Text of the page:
Not content with plumbing the depths of vampire fiction, Hollywood will leave no stone unturned in tapping the wallets of pre-teen punters. Based on the young adult science fiction novel by Pittacus Lore, the collective pen name of Jobie Hughes and James Frey (the controversial author “A Million Little Pieces”), I Am Number Four joins the likes of Twilight and The Vampire Diaries in making the transition from teen page to teen screen. Yet director D.J. Caruso (Disturbia, Eagle Eye) has seen the writing on the wall for fanged emos of the night, and has turned to troubled aliens instead.
Nine youngsters are exiled from their home planet of Lorien to hide out on the planet Earth due to the invading Mogadorians. Given a number and a guardian, they must be protected until their latent superpowers (or ‘legacies’) are fully developed. When numbers One through Three are killed, the titular Number Four (Alex Pettyfer, Tormented) and his guardian Henri (Timothy Olyphant, The Crazies) pack up and move to small-town Paradise, Ohio. Disguised as a high-school student, Four soon develops a relationship with local girl-next-door Sarah Hart (Dianna Agron, Burlesque), which is complicated by his emerging powers. When he is found by the Mogadorians, Four decides enough is enough and makes a stand against the alien invaders.
If the description sounds familiar, it’s because it appears to come from the same generic space that Twilight inhabits. Taking virtually the same premise of an otherworldly creature hiding out in small town America, hunted by the bad versions of his kind, I Am Number Four does nothing to distinguish itself from the glut of similarly plotted films that substitute teen angst and hormonal imbalance for untapped super abilities. Just like Edward, Four glows at inopportune moments and has the habit of flipping over automobiles to save the woman he loves/has just met. However, it is not so much the lazy set-up that disappoints, but rather that it fails to exploit the rather exciting ad intriguing elements of that premise. Placing itself deliberately in that space between Twilight, and television’s Smallville and/or Buffy the Vampire Slayer, the movie immediately sets itself up for unfavourable comparison. To carry the Buffy analogy a little further, it is more like something from the last three seasons of the show, as opposed to the sublime first three, making it a little bit average on all counts. There: successfully insulted Twilight, Joss Whedon and I Am Number Four fans in one paragraph. Commence the angry emails and Tweets.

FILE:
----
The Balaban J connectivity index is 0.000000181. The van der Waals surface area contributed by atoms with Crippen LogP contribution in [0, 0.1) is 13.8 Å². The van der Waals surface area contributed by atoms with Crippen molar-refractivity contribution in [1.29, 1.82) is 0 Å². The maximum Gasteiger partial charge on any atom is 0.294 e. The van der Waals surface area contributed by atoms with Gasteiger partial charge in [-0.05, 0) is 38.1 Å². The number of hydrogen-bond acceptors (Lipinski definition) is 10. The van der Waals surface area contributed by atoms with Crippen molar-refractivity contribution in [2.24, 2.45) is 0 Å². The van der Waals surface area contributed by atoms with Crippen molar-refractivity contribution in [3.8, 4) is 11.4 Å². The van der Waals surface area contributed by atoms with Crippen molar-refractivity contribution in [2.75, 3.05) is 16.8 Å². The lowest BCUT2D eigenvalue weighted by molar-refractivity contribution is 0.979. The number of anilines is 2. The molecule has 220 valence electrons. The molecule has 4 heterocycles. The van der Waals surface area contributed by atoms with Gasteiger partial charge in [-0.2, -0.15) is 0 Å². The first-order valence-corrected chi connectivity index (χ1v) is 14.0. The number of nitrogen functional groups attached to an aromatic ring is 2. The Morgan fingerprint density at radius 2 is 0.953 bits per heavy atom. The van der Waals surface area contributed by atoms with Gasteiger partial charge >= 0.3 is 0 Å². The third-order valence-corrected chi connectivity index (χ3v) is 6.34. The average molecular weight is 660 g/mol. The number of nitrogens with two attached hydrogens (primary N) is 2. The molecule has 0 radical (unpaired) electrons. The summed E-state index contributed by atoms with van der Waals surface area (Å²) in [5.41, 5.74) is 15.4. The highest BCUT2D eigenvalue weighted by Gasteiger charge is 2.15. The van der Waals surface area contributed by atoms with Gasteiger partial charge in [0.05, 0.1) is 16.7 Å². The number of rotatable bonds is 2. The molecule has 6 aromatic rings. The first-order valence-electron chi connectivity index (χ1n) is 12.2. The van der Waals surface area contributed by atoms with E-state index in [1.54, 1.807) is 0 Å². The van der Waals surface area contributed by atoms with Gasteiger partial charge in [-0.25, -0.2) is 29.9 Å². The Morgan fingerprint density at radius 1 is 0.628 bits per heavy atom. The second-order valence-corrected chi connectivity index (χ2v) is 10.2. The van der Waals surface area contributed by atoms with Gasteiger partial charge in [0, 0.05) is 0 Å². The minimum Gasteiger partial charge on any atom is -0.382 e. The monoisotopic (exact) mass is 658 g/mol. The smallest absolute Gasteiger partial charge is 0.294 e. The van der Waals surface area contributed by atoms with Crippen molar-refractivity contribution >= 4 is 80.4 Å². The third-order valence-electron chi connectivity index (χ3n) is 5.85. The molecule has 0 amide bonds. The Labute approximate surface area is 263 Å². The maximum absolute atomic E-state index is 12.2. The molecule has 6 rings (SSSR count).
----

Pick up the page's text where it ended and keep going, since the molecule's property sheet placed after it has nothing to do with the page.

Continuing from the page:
Model-turned-actor Pettyfer has hung up the Burberry for a few years to concentrate on the acting, and while it would be cruel to say that he shouldn’t give up his day job, he should certainly keep the model agencies in his Blackberry for a few more years. It’s not entirely his fault that his character is fairly wooden and carved from familiar blocks, but it isn’t just the material that is limiting his range. Even Timothy Olyphant looks confused, and his presence should normally ensure a certain air of cool that even the obligatory alt.soundtrack (featuring The Xx, Beck, Jimmy Eat World, The Kings of Leon and The Black Keys) can never hope to achieve. Female characters, from Agron’s sweet country girl to Australia’s Teresa Palmer (The Sorcerer’s Apprentice) as the leather-clad badass, ensure that the male demographic is well and truly catered for. Indeed, this is the goal of I Am Number Four: to be the kind of franchise that boys can enjoy with their partners while the girls spend their time deciding whether to marry Robert Pattinson or Taylor Lautner first. The title of the film is perhaps indicative of the mediocrity that it aims for, as given the number of flicks vying for tween attention, it falls far from the top slot.
The Reel Bits: A gag about number two would be too obvious, wouldn’t it? If this was the late 1980s, it would have been relegated to the VHS bargain bins, and despite some spectacular special effects, this never raises its profile to anything more than an average teen outing.
I Am Number Four is released on February 24, 2011 in Australia by Walt Disney Studios.